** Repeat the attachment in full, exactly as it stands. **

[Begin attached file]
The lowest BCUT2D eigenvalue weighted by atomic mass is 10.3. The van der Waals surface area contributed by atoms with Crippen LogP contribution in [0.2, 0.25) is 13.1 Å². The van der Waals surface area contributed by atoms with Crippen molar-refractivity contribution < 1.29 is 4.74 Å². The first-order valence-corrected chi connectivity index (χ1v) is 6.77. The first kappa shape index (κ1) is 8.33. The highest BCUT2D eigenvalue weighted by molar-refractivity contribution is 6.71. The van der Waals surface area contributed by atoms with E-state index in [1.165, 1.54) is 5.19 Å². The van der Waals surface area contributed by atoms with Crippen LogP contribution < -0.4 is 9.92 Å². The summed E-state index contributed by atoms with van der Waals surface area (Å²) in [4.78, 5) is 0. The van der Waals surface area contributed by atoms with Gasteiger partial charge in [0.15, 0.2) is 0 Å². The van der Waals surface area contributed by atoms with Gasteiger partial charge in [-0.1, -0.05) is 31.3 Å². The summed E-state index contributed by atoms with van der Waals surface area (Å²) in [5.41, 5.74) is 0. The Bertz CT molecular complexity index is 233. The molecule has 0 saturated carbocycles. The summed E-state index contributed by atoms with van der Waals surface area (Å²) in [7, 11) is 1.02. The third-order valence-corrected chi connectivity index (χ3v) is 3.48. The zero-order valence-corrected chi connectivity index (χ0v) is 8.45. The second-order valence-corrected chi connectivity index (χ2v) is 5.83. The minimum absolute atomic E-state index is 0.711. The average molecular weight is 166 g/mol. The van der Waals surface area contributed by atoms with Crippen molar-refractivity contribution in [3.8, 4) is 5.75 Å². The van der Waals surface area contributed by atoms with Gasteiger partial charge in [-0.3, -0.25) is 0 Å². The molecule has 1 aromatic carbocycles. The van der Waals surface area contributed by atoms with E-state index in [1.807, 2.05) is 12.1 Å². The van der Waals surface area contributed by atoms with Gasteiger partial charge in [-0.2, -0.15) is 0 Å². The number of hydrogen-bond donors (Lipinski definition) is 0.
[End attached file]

The lowest BCUT2D eigenvalue weighted by atomic mass is 10.3. The van der Waals surface area contributed by atoms with Crippen LogP contribution in [0.2, 0.25) is 13.1 Å². The van der Waals surface area contributed by atoms with Crippen molar-refractivity contribution < 1.29 is 4.74 Å². The first-order valence-corrected chi connectivity index (χ1v) is 6.77. The first kappa shape index (κ1) is 8.33. The highest BCUT2D eigenvalue weighted by molar-refractivity contribution is 6.71. The van der Waals surface area contributed by atoms with E-state index in [1.165, 1.54) is 5.19 Å². The van der Waals surface area contributed by atoms with Crippen LogP contribution < -0.4 is 9.92 Å². The summed E-state index contributed by atoms with van der Waals surface area (Å²) in [4.78, 5) is 0. The van der Waals surface area contributed by atoms with Gasteiger partial charge in [0.15, 0.2) is 0 Å². The van der Waals surface area contributed by atoms with Gasteiger partial charge in [-0.1, -0.05) is 31.3 Å². The summed E-state index contributed by atoms with van der Waals surface area (Å²) in [5.41, 5.74) is 0. The Bertz CT molecular complexity index is 233. The molecule has 0 saturated carbocycles. The summed E-state index contributed by atoms with van der Waals surface area (Å²) in [7, 11) is 1.02. The third-order valence-corrected chi connectivity index (χ3v) is 3.48. The zero-order valence-corrected chi connectivity index (χ0v) is 8.45. The second-order valence-corrected chi connectivity index (χ2v) is 5.83. The minimum absolute atomic E-state index is 0.711. The average molecular weight is 166 g/mol. The van der Waals surface area contributed by atoms with Crippen molar-refractivity contribution in [3.8, 4) is 5.75 Å². The van der Waals surface area contributed by atoms with Gasteiger partial charge in [-0.3, -0.25) is 0 Å². The molecule has 1 aromatic carbocycles. The van der Waals surface area contributed by atoms with E-state index in [1.807, 2.05) is 12.1 Å². The van der Waals surface area contributed by atoms with Gasteiger partial charge in [-0.2, -0.15) is 0 Å². The number of hydrogen-bond donors (Lipinski definition) is 0.